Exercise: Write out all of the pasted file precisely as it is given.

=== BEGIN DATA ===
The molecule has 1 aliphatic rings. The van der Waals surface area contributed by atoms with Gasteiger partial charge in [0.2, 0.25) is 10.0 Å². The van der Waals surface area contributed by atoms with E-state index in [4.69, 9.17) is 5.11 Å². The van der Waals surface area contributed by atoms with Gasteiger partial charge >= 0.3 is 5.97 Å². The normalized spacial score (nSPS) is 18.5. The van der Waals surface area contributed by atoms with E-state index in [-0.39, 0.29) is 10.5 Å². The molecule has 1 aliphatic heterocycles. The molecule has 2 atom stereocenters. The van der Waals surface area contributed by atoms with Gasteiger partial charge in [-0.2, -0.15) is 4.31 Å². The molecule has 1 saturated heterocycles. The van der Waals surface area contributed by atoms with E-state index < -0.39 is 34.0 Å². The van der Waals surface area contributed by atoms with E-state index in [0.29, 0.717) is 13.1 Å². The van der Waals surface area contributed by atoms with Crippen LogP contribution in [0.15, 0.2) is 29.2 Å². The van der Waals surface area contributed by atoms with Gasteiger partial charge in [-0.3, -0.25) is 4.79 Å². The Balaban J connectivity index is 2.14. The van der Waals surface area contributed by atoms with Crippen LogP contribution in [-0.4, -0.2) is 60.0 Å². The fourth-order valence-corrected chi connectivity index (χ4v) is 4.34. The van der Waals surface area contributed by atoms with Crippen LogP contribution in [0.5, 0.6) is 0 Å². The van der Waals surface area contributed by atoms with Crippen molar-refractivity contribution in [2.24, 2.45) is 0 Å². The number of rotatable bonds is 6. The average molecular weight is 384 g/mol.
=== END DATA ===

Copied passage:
The molecule has 1 aliphatic rings. The van der Waals surface area contributed by atoms with Gasteiger partial charge in [0.2, 0.25) is 10.0 Å². The van der Waals surface area contributed by atoms with E-state index in [4.69, 9.17) is 5.11 Å². The van der Waals surface area contributed by atoms with Gasteiger partial charge >= 0.3 is 5.97 Å². The normalized spacial score (nSPS) is 18.5. The van der Waals surface area contributed by atoms with E-state index in [-0.39, 0.29) is 10.5 Å². The molecule has 1 aliphatic heterocycles. The molecule has 2 atom stereocenters. The van der Waals surface area contributed by atoms with Gasteiger partial charge in [-0.2, -0.15) is 4.31 Å². The molecule has 1 saturated heterocycles. The van der Waals surface area contributed by atoms with E-state index < -0.39 is 34.0 Å². The van der Waals surface area contributed by atoms with E-state index in [0.29, 0.717) is 13.1 Å². The van der Waals surface area contributed by atoms with Crippen LogP contribution in [0.15, 0.2) is 29.2 Å². The van der Waals surface area contributed by atoms with Gasteiger partial charge in [-0.3, -0.25) is 4.79 Å². The Balaban J connectivity index is 2.14. The van der Waals surface area contributed by atoms with Crippen LogP contribution in [-0.4, -0.2) is 60.0 Å². The fourth-order valence-corrected chi connectivity index (χ4v) is 4.34. The van der Waals surface area contributed by atoms with Crippen LogP contribution in [0.5, 0.6) is 0 Å². The van der Waals surface area contributed by atoms with Crippen molar-refractivity contribution in [2.24, 2.45) is 0 Å². The number of rotatable bonds is 6. The average molecular weight is 384 g/mol.